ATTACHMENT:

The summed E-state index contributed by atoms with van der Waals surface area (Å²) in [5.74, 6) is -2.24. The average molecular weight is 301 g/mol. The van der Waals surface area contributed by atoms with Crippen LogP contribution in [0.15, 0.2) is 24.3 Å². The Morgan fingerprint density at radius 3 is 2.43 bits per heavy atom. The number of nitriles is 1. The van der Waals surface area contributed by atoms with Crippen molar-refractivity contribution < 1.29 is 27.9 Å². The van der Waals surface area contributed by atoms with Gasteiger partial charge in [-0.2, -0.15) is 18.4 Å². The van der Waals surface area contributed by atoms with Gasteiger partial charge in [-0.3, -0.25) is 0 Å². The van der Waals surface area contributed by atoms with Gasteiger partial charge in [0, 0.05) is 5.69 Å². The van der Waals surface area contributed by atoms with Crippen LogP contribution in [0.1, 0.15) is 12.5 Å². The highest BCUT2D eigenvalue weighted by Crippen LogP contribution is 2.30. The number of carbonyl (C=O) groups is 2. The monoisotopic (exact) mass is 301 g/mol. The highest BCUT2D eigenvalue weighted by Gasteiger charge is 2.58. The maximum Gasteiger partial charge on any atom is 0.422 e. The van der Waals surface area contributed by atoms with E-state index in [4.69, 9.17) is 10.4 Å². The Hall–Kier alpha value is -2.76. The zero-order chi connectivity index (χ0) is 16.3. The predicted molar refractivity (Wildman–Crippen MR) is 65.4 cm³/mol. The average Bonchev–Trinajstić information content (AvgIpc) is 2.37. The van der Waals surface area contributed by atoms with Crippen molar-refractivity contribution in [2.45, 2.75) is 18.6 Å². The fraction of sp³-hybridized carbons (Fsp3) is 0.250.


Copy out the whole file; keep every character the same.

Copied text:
The summed E-state index contributed by atoms with van der Waals surface area (Å²) in [5.74, 6) is -2.24. The average molecular weight is 301 g/mol. The van der Waals surface area contributed by atoms with Crippen LogP contribution in [0.15, 0.2) is 24.3 Å². The Morgan fingerprint density at radius 3 is 2.43 bits per heavy atom. The number of nitriles is 1. The van der Waals surface area contributed by atoms with Crippen molar-refractivity contribution < 1.29 is 27.9 Å². The van der Waals surface area contributed by atoms with Gasteiger partial charge in [-0.2, -0.15) is 18.4 Å². The van der Waals surface area contributed by atoms with Gasteiger partial charge in [-0.3, -0.25) is 0 Å². The van der Waals surface area contributed by atoms with Gasteiger partial charge in [0, 0.05) is 5.69 Å². The van der Waals surface area contributed by atoms with Crippen LogP contribution in [0.1, 0.15) is 12.5 Å². The highest BCUT2D eigenvalue weighted by Crippen LogP contribution is 2.30. The number of carbonyl (C=O) groups is 2. The monoisotopic (exact) mass is 301 g/mol. The highest BCUT2D eigenvalue weighted by Gasteiger charge is 2.58. The maximum Gasteiger partial charge on any atom is 0.422 e. The van der Waals surface area contributed by atoms with E-state index in [4.69, 9.17) is 10.4 Å². The Hall–Kier alpha value is -2.76. The zero-order chi connectivity index (χ0) is 16.3. The predicted molar refractivity (Wildman–Crippen MR) is 65.4 cm³/mol. The average Bonchev–Trinajstić information content (AvgIpc) is 2.37. The van der Waals surface area contributed by atoms with Crippen molar-refractivity contribution in [2.45, 2.75) is 18.6 Å². The fraction of sp³-hybridized carbons (Fsp3) is 0.250.